Adoptions which do not involve a removal of a child from their birth families is often referred to as a direct placement adoption. It involves a birth parent following a legal procedure that allows the birth families to select an adoptive family to directly place the infant with. The parties work together to improve the life of a child: the birth parent(s), the prospective adoptive family, and the child (or in some cases adult) who is available for adoption.
The adoption decision is often made so that a child can have a better life than the birth parent(s) can provide. Birth parents can participate in the selection of the adoptive parents when the birth parents initiate the adoption process. Before an adoption can proceed, birth parents must make the difficult decision to allow their parental rights to be terminated, because Michigan law does not allow a child to have two sets of legal parents.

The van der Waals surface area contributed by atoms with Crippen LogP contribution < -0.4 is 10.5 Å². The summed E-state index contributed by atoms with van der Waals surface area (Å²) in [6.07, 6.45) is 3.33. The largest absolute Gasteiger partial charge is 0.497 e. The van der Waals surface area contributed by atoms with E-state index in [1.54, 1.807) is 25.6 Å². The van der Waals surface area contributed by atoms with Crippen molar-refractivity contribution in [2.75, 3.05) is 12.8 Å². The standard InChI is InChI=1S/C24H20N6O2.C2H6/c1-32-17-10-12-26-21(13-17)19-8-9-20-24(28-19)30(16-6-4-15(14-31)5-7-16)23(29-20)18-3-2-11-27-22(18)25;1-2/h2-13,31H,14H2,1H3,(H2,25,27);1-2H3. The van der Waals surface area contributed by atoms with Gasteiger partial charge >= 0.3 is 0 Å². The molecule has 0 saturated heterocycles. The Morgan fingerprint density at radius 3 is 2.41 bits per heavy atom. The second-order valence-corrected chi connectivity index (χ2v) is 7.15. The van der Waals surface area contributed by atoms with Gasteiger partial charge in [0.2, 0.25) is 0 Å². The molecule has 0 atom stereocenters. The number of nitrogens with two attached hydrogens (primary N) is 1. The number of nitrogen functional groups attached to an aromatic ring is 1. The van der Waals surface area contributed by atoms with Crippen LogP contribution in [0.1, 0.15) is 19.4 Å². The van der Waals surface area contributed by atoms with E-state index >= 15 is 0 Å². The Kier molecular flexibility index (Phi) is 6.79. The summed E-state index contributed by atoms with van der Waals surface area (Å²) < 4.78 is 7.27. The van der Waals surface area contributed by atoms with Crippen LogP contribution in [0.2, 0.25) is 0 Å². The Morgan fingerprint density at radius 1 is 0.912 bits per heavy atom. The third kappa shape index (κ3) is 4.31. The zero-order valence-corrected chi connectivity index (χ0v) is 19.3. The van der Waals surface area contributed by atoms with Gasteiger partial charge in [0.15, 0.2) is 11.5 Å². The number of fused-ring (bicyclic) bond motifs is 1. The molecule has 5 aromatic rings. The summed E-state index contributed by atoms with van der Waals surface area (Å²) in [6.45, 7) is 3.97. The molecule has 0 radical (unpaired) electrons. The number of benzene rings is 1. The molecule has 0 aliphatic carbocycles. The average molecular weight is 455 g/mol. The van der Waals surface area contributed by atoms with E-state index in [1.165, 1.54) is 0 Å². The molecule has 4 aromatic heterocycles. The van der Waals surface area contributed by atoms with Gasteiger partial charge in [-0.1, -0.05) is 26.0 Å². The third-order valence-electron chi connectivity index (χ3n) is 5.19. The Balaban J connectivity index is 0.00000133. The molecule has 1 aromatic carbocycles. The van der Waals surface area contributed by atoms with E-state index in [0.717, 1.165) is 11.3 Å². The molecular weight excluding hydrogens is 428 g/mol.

The prospective adoptive parents are typically a family that wants to share their love, affection, and resources to improve the life of a child. Michigan adoption laws permit many types of adoption, including the adoption of children and of adults, either single or married. A new birth certificate is issued once the adoption has been completed.